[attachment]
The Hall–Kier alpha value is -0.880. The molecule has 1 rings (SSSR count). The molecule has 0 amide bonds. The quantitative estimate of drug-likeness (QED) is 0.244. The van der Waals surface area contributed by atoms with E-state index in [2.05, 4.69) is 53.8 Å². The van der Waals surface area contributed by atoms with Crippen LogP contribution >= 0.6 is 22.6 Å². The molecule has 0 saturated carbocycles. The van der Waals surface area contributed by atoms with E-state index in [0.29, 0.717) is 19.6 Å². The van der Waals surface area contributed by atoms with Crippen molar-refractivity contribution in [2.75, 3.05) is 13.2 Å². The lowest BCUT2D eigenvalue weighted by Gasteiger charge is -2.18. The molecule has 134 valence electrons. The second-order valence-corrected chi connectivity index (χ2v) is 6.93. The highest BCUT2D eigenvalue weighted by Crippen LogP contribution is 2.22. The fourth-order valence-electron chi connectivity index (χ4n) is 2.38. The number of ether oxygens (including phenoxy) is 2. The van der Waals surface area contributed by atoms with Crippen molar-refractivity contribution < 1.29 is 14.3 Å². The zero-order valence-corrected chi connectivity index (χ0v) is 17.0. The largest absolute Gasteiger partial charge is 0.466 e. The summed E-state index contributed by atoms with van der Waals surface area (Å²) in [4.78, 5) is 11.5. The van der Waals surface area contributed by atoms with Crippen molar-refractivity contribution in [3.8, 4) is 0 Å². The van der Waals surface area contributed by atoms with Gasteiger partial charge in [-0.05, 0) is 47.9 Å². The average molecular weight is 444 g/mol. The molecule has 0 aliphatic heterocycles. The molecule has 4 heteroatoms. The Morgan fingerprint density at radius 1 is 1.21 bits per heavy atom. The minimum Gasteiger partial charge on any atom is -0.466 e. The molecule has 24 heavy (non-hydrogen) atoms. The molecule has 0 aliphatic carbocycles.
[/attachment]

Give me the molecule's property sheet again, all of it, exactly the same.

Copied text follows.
The Hall–Kier alpha value is -0.880. The molecule has 1 rings (SSSR count). The molecule has 0 amide bonds. The quantitative estimate of drug-likeness (QED) is 0.244. The van der Waals surface area contributed by atoms with E-state index in [2.05, 4.69) is 53.8 Å². The van der Waals surface area contributed by atoms with Crippen LogP contribution >= 0.6 is 22.6 Å². The molecule has 0 saturated carbocycles. The van der Waals surface area contributed by atoms with E-state index in [0.29, 0.717) is 19.6 Å². The van der Waals surface area contributed by atoms with Crippen molar-refractivity contribution in [2.75, 3.05) is 13.2 Å². The lowest BCUT2D eigenvalue weighted by Gasteiger charge is -2.18. The molecule has 134 valence electrons. The second-order valence-corrected chi connectivity index (χ2v) is 6.93. The highest BCUT2D eigenvalue weighted by Crippen LogP contribution is 2.22. The fourth-order valence-electron chi connectivity index (χ4n) is 2.38. The number of ether oxygens (including phenoxy) is 2. The van der Waals surface area contributed by atoms with Crippen molar-refractivity contribution < 1.29 is 14.3 Å². The zero-order valence-corrected chi connectivity index (χ0v) is 17.0. The largest absolute Gasteiger partial charge is 0.466 e. The summed E-state index contributed by atoms with van der Waals surface area (Å²) in [4.78, 5) is 11.5. The van der Waals surface area contributed by atoms with Crippen molar-refractivity contribution in [3.8, 4) is 0 Å². The van der Waals surface area contributed by atoms with Gasteiger partial charge in [-0.05, 0) is 47.9 Å². The average molecular weight is 444 g/mol. The molecule has 0 aliphatic heterocycles. The molecule has 4 heteroatoms. The Morgan fingerprint density at radius 1 is 1.21 bits per heavy atom. The minimum Gasteiger partial charge on any atom is -0.466 e. The molecule has 24 heavy (non-hydrogen) atoms. The molecule has 0 aliphatic carbocycles.